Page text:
Using statistical analysis and machine learning to predict outcomes, predictive HR analytics allows you to anticipate and plan for future events. Instead of focusing on what’s happening now, you’ll see what those trends might mean in the coming months or years. These insights empower HR teams to develop proactive strategies for maintaining an engaged workforce.

For example, many HR teams use predictive HR analytics to guide:

  • Future workforce planning: Predictive analytics empowers you to forecast future talent needs, identify skills gaps and develop strategies to address them. You can compare your current workforce to the one your company will need a year from now to develop targeted strategies to bridge gaps. 
  • Future office space decisions: As work becomes more hybrid and remote, organizations struggle to calculate how much office space employees actually need. Predictive location insights help you anticipate how many teams will need physical workspaces and conference rooms, and where you can reduce costs.

3. Prescriptive HR analytics

Prescriptive HR analytics takes predictive analytics further by providing highly actionable insights. Instead of showing what might happen, it recommends steps you can take to steer your workforce in your desired direction.  

This type of HR analytics is valuable when preparing for various HR scenarios. By combining multiple data sources, such as internal employee productivity data and external market conditions, prescriptive analytics helps you make informed decisions that have the most positive impact on overall business performance.

For example, prescriptive analytics helps you:

  • Reduce your attrition rate: While it’s possible to experience high turnover and still see company growth, a consistently high attrition rate means business is shrinking. Prescriptive analytics provides insights you can use to lower it. For instance, workforce analytics software may alert you to early signs of employee disengagement that would otherwise go unnoticed. Proactively addressing those areas will help you hold on to top talent.
  • Distribute workloads effectively: Unbalanced workloads are a top cause of low engagement and division within teams, but they often fly under the radar. With prescriptive analytics, you’ll know when and where to make adjustments. This type of HR analytics provides clarity on long hours and overtime and makes it easy to see who has capacity to take on more of the workload.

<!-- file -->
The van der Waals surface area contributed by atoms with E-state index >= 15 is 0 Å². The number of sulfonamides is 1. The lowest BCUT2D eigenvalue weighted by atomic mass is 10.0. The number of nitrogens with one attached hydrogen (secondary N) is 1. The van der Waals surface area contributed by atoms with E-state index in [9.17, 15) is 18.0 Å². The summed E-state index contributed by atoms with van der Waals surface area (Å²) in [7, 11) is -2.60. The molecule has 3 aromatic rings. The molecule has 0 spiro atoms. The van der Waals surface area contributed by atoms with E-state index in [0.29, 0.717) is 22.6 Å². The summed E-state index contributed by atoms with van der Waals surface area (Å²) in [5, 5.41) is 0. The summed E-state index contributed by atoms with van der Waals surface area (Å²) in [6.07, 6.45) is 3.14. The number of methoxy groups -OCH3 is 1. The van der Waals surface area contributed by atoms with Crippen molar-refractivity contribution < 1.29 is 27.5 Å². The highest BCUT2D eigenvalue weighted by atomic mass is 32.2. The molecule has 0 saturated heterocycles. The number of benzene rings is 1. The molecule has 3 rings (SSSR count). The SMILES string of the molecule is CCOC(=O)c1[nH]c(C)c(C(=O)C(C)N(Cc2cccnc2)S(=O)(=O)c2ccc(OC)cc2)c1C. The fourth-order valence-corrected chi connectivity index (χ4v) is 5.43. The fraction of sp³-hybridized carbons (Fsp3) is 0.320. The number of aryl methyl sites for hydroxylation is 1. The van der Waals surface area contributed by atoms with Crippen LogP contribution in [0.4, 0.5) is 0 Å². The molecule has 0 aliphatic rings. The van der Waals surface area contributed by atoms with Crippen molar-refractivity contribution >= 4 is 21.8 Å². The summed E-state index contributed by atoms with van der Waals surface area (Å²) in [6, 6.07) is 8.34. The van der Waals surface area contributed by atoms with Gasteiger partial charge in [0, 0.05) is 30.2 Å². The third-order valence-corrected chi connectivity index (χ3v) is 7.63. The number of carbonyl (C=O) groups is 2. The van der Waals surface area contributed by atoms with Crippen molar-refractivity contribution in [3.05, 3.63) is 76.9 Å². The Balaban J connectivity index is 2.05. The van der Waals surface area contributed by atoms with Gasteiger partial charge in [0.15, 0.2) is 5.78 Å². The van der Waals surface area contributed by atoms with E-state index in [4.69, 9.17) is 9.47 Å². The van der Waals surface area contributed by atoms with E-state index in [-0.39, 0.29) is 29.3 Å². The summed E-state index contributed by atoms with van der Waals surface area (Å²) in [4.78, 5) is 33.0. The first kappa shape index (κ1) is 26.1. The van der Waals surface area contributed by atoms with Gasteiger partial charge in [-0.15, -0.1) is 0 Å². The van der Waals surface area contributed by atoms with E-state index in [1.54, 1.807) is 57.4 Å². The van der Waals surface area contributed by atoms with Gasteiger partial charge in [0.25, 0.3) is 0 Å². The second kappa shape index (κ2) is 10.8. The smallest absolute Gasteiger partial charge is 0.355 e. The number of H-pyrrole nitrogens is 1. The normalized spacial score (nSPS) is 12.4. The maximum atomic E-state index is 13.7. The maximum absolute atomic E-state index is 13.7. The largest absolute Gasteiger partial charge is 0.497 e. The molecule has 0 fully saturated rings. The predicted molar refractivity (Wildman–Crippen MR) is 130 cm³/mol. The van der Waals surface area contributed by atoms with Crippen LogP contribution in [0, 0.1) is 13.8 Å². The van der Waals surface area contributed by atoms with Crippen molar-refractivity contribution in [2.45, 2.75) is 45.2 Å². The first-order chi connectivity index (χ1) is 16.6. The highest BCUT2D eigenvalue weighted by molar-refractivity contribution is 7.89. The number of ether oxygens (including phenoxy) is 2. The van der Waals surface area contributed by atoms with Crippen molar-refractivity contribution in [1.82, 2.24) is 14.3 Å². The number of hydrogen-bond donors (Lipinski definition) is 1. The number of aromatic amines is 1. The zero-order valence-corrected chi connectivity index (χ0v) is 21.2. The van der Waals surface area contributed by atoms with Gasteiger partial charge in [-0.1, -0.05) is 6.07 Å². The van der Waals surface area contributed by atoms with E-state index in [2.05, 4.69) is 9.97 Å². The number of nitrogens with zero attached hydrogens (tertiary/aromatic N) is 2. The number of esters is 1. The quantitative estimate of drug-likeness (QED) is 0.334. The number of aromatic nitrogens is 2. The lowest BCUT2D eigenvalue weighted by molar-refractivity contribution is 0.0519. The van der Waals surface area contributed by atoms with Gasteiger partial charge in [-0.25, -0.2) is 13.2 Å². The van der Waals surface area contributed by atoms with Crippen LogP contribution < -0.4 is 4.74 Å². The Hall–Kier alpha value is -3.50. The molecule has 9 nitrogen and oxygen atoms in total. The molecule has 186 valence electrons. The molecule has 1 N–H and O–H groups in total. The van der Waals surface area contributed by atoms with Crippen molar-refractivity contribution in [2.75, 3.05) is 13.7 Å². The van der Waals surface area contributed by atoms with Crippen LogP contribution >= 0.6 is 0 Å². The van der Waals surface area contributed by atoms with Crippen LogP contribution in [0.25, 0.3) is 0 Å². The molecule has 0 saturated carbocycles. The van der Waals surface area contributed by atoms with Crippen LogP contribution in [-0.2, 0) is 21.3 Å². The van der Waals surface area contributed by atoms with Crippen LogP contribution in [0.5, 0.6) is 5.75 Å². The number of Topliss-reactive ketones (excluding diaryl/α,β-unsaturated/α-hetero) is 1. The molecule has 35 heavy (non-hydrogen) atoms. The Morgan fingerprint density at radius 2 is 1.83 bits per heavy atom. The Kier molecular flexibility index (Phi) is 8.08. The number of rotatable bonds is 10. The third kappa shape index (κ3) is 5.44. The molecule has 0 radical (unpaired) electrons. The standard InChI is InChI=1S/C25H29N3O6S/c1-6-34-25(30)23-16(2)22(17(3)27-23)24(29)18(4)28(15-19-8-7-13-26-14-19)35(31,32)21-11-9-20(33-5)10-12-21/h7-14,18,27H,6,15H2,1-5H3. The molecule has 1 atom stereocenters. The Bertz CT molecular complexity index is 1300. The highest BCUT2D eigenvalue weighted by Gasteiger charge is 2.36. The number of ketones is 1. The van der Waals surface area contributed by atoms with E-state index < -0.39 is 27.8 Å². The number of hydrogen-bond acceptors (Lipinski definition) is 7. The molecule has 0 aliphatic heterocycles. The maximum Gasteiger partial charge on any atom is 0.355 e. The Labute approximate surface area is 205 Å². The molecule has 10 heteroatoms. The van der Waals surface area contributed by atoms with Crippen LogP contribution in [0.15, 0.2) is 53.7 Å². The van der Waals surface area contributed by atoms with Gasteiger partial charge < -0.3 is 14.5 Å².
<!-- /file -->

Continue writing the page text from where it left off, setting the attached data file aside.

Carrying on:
4. Diagnostic HR analytics

Diagnostic HR analytics focuses on identifying the root causes of workforce challenges and performance gaps. Instead of guessing what might work, you can develop targeted solutions and policies.

This type of analytics is instrumental in helping you understand why problems arise and how to address them. For instance, you might find out why job candidates take so long to accept offers or what’s causing so many people to leave your company. Digging deeper into HR data and conducting comprehensive analysis lets you identify important patterns, trends and outliers.

For example, successful HR teams use diagnostic analytics to:

  • Reduce the risk of burnout: Employee burnout is a diagnosable condition characterized by feelings of fatigue, distrust and reduced productivity. If you see a rise in the early indicators of burnout, such as unplanned overtime and missed deadlines, you can use diagnostic analytics to find out what’s causing it. More time spent in unnecessary meetings, increased absenteeism and too much multitasking are all common causes of burnout — ones diagnostic analytics help you address.
  • Improve employee well-being: People who feel their employer cares about their health and well-being are more likely to stick around and go the extra mile. But if your absenteeism rate is climbing, that’s a sure sign you need to do more in this area. Diagnostic analytics will show what’s causing those unplanned absences so you can develop strategies to ensure your people are taken care of.

Implement HR analytics in your business

These four types of HR analytics play a critical role in maintaining an engaged, productive workforce. Embracing the power of your workforce data will give you a competitive edge for years to come. 

Ready to harness the full potential of HR analytics at your company? ActivTrak offers the industry’s most comprehensive HR workforce analytics platform, allowing you to quickly automate the process. Schedule a demo to learn how to set up your account in minutes to collect data and review insights in easy-to-understand dashboards.